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What Happens During A Cervical Smear Screening?

Cervical smear screening also called a smear test, is a preventive screening procedure that helps identify abnormal cells present in the cervix at an early stage, even before the cells elicit symptoms. Getting a routine private smear test has saved a lot of women from having cervical cancer because if abnormal cells are detected, the doctor will remove them before they become cancerous.

The cervix is a female reproductive organ situated on the neck of the womb. Cervical cancer usually results from abnormal cells in the cervix, growing uncontrollably to cause a tumour. Doctors advise women to get routine cervical screening, not minding their sexual orientation, whether or not they have received the human papillomavirus (HPV) vaccine, and sexual history.

What is human papillomavirus (HPV)?

HPV is a group of viruses common in sexually active people. HPV is transmitted through direct sexual contact with an infected person, and skin-to-skin contact with the genital areas. Having anal, vagina, or oral sex with an infected person puts you at risk of contracting the virus.

Most cervical cancer results from HPV infection, and there are about 100 types of HPV, but only 14 types of the virus are linked to developing cervical cancer. Most other types of HPV do not cause any harm or show symptoms, so people who have them remain unaware, but they can still transfer the virus.

Most HPV infections clear off on their own within 1 – 2 years because about 90% of the virus is self-resolving. In some persons with cervical cancer-causing HPV, the virus can remain in their body for about 15 – 20 years before developing into cancerous cells, but attending routine cervical smear screening can prevent this.

Booking an appointment for cervical smear screening

You can book a cervical screening appointment with a doctor or a nurse, but before you book the appointment, you should consider the following.

  • Menstrual cycle

Doctors advise that the best time for cervical screening is midcycle. Most women have their midcycle two weeks from the first day of their period, but if you no longer have periods, you get your screening at any time.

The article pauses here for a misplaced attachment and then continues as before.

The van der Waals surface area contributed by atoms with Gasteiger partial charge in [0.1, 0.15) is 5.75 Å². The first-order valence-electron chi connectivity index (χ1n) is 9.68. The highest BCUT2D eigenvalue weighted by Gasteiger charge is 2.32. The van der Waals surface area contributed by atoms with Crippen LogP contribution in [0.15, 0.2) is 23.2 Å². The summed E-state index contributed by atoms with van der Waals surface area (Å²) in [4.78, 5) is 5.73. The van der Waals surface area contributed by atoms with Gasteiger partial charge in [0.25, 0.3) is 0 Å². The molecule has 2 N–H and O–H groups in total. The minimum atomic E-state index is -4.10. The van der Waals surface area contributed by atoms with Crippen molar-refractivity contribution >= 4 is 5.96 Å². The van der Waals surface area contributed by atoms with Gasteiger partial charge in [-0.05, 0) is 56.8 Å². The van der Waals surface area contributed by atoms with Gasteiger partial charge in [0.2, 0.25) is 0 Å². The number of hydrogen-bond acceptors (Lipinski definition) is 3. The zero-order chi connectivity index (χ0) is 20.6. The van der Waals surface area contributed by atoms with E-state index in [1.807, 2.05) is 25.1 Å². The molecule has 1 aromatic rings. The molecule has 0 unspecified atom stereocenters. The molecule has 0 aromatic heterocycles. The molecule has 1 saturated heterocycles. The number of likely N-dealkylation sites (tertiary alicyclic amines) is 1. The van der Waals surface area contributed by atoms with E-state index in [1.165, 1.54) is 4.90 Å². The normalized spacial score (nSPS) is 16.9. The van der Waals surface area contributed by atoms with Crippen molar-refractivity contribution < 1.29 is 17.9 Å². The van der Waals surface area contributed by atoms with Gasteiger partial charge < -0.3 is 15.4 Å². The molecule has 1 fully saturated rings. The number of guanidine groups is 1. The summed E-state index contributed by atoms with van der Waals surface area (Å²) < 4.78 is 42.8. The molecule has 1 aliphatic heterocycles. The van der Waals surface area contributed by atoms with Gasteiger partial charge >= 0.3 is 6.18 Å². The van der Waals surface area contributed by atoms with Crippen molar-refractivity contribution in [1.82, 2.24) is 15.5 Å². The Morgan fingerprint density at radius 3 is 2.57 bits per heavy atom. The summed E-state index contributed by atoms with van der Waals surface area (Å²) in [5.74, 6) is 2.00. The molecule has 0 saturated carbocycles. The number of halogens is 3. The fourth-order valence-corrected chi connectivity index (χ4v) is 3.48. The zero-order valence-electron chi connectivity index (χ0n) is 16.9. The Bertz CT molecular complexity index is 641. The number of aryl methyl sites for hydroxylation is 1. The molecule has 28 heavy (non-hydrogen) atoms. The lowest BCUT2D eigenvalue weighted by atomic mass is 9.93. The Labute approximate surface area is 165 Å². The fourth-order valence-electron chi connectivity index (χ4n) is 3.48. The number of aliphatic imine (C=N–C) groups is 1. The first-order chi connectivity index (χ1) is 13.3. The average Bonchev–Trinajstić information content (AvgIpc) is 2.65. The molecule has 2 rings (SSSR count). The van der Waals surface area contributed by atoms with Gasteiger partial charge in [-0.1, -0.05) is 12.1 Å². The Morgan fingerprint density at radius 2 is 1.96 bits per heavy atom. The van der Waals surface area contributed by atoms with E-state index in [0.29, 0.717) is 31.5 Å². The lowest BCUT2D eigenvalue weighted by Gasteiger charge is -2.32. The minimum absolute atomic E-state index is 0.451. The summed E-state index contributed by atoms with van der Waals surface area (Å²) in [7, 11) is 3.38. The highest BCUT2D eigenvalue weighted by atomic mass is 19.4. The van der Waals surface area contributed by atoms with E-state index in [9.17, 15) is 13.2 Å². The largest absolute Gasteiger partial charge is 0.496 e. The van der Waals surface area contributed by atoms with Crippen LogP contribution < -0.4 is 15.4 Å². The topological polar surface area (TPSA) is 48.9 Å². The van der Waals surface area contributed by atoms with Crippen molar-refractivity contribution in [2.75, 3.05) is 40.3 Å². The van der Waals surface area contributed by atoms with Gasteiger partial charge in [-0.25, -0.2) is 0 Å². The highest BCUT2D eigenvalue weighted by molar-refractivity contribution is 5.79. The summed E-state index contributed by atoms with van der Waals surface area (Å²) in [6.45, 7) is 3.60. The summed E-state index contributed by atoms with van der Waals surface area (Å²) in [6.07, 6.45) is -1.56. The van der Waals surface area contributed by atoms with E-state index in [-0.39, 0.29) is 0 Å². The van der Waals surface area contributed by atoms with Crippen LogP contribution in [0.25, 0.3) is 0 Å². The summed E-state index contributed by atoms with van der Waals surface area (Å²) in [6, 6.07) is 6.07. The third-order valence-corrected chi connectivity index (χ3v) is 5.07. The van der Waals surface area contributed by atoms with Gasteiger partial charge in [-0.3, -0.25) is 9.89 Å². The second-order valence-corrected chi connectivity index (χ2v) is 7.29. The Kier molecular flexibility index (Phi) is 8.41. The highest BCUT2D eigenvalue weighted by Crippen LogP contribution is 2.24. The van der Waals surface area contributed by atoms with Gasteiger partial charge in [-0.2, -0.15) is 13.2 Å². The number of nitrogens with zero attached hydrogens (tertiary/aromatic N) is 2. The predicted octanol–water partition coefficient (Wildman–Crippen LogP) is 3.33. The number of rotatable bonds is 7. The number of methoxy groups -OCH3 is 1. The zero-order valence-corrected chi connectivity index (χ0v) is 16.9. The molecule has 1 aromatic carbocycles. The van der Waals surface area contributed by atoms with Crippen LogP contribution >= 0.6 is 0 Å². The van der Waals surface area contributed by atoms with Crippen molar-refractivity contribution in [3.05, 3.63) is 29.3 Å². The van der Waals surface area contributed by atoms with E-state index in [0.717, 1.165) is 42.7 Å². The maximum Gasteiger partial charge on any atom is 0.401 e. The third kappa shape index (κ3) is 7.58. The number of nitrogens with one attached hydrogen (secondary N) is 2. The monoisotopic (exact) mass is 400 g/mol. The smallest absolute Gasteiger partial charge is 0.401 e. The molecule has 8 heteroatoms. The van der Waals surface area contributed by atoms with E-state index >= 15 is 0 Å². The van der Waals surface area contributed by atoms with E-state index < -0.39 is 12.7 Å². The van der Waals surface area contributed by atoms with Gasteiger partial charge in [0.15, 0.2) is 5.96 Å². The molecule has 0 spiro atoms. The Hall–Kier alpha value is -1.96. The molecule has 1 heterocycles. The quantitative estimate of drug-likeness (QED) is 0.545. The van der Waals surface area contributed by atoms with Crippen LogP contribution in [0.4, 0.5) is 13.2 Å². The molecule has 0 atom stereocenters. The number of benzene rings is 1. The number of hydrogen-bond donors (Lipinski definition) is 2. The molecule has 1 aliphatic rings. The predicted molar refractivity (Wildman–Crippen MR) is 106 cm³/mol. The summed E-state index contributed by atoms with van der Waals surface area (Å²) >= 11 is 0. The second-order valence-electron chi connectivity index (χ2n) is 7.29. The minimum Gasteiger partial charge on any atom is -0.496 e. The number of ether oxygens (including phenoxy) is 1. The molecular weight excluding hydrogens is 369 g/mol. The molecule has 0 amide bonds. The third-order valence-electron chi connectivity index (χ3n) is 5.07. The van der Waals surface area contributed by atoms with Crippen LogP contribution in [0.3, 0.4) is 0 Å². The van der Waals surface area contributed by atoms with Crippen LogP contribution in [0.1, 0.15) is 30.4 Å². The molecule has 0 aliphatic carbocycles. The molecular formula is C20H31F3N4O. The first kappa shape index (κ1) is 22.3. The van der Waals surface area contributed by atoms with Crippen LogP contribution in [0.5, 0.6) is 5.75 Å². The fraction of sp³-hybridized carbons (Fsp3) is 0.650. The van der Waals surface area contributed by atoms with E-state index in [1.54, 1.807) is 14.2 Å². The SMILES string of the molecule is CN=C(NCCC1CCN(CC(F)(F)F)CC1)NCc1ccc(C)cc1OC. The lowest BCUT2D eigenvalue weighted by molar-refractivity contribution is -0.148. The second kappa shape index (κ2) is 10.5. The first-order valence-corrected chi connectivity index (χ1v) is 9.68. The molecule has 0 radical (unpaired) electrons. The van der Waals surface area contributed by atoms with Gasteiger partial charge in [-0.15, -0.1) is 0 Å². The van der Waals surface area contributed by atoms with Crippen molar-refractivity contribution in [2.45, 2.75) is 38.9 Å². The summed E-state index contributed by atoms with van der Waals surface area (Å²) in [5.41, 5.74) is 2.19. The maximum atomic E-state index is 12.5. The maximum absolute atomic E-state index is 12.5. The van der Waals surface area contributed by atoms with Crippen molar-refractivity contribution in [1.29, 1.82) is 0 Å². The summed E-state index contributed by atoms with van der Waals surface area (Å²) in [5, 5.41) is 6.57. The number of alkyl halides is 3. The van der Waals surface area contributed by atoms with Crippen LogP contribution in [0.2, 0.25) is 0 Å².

• Pregnancy

It is better to have your smear test three months after you give birth, but if your previous screening showed any abnormal cells, you should get a colposcopy or smear test as scheduled even if you are pregnant.

  • Abortion and miscarriage

You can get a cervical screening at least 12 weeks after an abortion or miscarriage.

  • Pelvic infection

If you have a pelvic infection, doctors advise, that you do not get a cervical smear screening.

During the appointment

A cervical screening appointment will last for about 15 – 30 minutes, but the test only takes a few minutes.

The nurse or doctor will invite you to a room, then ask you questions about your general health history and explain the implications of the test and the process itself.

Your doctor will excuse you, so you can get ready and lay down for the examination. The doctor or nurse will open your vagina with a speculum and a small amount of water-based lubricant to make the process easy. When your doctor or nurse places the speculum in the right position, he/she will gently open it to see the cervix. This may feel slightly uncomfortable but painless.

The doctor or nurse will rotate a small brush clockwise for a few times around your cervix to collect a small sample of your cervical cells. You should not feel any pain, but if at any point, you feel pain, tell the doctor or nurse immediately. After the smear test, you may experience light bleeding, but you can go home or about your normal daily activities.

Making your experience better

Most women may not feel comfortable about getting their smear test, so most of these women try to avoid the screening because of embarrassment, and fear of pain.

A survey showed that most women who attend regular cervical screening feel body-conscious, vulnerable, and uncoordinated before the screening.

These tips should make you feel more relaxed before your cervical smear screening.

  • All consultations are confidential, so you can feel free to answer any question your doctor or nurse asks you before the screening.
  • You can ask for a longer appointment to help ease the process.
  • You can go to the clinic with a friend or family member for support.
  • You may not need painkillers, but you can still get over-the-counter painkillers like paracetamol or ibuprofen.
  • You can ask for a specific doctor or nurse that makes you feel more comfortable.

After the appointment

Your doctor or nurse will send your cervical cell sample to the lab for analysis, and it takes about five days for your result to be ready. The doctor or nurse will send your result by email or call you depending on what you prefer.

Normal result

This means that no HPV was found and you do not have abnormal cells in your cervix.

Abnormal result

This could mean either of the following

  • The result shows the presence of HPV with no abnormal cells. In this case, you will repeat the smear test in 6 – 12 months to check if the HPV has cleared off
  • Presence of HPV with abnormal cell changes, which means that your doctor will advise you to undergo colposcopy and see a gynaecologist to examine your cervix in order to know the extent of the abnormal cells.

Get your private smear test at Call us now on 020 7183 0435 to book an appointment for your cervical screening.

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